10 things we learned in this test
Here are a few things that came to light when we were out and about shooting with this test group of lenses
1 Don’t mind the gap
There’s no need to worry about the gap in focal lengths covered by, say, 18-55mm and 70-300mm lenses. In practice, the missing focal lengths between 5570mm aren’t a problem.
2 Supersized reach
The ‘effective’ 450mm focal length achieved by a 70-300mm lens on a DX body enables supertelephoto levels of reach without having to use a big, heavy lens.
3 Filter frustration
Apart from the Nikon 55200mm (non-VR), all other lenses on test that lack internal focusing have front elements that rotate, making it hard to use polarising and ND graduated filters.
4 In the hood
Telephoto lenses can be particularly susceptible to ghosting and flare. It pays to use the lens hoods supplied with all lenses in the group.
5 Panning gold
It’s natural to think that the heavier lenses in the group will also be more cumbersome, but the extra weight often helps to enable a smoother handheld panning motion.
6 Feet apart
When panning, it’s best to have your feet slightly apart and to swing from the hips. Keep on panning even after you’ve released the shutter button.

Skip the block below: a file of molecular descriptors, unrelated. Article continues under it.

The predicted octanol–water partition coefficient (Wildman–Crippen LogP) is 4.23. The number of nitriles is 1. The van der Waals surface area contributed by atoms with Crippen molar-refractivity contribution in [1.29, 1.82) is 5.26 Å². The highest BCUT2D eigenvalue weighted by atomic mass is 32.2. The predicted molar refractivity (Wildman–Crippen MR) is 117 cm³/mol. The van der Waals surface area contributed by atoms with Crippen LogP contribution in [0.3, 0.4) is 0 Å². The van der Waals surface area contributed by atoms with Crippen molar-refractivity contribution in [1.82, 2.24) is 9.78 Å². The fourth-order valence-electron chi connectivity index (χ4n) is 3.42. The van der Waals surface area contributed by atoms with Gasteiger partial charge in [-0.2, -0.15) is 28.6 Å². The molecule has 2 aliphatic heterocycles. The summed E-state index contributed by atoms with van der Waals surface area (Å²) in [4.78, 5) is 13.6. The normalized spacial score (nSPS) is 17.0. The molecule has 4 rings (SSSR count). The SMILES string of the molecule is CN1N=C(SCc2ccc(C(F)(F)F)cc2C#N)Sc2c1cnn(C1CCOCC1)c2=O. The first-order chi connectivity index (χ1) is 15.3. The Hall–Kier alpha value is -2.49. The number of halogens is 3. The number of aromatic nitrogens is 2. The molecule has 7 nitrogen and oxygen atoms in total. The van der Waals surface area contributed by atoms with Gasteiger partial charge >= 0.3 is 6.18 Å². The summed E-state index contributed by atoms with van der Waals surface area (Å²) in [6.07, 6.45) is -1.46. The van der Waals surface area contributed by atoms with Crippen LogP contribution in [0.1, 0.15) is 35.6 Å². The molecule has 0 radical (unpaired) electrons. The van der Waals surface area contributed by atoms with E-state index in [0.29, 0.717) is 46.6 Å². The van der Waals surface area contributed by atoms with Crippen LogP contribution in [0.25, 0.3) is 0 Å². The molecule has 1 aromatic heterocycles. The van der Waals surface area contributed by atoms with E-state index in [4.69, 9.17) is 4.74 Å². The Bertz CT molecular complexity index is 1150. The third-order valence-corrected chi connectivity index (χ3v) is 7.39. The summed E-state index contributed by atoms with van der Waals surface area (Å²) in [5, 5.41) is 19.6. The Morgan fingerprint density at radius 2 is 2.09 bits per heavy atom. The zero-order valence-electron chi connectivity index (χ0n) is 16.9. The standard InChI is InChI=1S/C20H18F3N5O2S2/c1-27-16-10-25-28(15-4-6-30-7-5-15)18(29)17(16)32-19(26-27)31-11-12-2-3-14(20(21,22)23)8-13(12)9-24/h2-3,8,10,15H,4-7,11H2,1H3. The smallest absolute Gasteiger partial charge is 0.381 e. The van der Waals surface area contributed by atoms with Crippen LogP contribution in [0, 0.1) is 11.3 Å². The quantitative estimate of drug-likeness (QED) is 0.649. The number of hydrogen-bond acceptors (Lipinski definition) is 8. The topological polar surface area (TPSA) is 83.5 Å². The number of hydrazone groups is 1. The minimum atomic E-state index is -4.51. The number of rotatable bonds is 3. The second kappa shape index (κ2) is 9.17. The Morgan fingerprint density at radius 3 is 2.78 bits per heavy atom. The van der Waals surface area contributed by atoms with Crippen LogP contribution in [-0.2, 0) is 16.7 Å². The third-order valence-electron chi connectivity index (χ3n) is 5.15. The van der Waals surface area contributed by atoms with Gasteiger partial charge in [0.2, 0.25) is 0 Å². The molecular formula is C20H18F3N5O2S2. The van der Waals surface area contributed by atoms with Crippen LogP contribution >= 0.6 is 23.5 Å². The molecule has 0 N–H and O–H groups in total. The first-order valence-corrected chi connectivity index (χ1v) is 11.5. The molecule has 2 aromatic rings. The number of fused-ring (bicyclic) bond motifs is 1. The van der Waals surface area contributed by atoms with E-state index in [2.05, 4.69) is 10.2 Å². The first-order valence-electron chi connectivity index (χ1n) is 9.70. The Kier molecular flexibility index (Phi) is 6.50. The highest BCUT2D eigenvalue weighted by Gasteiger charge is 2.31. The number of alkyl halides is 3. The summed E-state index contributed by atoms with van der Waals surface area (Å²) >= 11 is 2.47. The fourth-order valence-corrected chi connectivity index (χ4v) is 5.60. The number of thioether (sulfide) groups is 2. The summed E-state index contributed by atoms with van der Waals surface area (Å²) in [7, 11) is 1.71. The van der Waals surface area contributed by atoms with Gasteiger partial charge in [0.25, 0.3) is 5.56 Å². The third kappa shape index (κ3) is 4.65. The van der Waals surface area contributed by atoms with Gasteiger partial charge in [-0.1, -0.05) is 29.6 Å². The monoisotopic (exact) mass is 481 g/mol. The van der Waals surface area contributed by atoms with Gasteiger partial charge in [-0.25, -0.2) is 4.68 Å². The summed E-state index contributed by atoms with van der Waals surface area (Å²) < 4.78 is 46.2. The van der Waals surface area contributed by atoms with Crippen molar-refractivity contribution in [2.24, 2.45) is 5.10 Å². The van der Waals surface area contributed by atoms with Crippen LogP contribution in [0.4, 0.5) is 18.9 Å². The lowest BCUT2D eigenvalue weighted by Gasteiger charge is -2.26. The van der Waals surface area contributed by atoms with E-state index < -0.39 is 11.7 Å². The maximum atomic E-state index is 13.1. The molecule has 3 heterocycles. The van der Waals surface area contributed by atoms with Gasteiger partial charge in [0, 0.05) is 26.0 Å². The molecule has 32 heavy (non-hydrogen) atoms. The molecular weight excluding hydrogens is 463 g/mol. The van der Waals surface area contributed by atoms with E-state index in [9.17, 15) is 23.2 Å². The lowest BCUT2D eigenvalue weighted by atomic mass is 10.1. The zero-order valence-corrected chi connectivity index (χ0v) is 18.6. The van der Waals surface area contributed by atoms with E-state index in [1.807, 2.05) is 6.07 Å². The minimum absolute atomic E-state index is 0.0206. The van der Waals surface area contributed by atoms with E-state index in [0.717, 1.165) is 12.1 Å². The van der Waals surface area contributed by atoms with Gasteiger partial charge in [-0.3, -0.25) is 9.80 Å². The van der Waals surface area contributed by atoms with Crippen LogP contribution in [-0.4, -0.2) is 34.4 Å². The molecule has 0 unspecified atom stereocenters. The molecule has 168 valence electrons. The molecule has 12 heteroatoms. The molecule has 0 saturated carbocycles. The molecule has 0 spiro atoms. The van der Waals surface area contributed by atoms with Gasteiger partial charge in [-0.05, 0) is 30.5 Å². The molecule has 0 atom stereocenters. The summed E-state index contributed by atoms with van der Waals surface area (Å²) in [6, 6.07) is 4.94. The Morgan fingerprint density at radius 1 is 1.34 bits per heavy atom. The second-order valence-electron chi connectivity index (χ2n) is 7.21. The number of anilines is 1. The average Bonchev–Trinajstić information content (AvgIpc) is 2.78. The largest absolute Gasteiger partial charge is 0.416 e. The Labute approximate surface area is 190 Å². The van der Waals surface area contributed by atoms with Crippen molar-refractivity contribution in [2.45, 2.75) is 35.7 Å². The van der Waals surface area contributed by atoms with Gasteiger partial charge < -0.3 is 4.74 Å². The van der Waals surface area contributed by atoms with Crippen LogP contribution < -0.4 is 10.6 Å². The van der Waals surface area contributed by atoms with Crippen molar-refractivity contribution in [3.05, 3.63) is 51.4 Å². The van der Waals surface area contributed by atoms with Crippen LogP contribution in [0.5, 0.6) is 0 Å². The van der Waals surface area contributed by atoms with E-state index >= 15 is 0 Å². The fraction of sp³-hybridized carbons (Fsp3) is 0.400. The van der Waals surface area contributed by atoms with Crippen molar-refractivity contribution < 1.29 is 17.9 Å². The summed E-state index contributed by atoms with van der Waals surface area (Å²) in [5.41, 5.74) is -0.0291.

Sigma and Tamron have stopped making their DX-format telephoto zoom lenses in the range covered by this test. An FXformat lens can be a better choice anyway, in case you decide to buy a full-frame body in the future.
8 At the limit
With most lenses in this budget class, sharpness drops off a little at the maximum telephoto zoom setting.
9 Into the corners
At any focal length, you can generally increase sharpness towards the edges and corners of images by narrowing the aperture slightly from its widest available setting.
10 Single AF
For very fast-moving objects, like racing cars or bikes that are coming directly towards you, continuous autofocus is unlikely to be able to keep up with the action. Use single AF and pre-focus on the point where you’ll want to take the shot.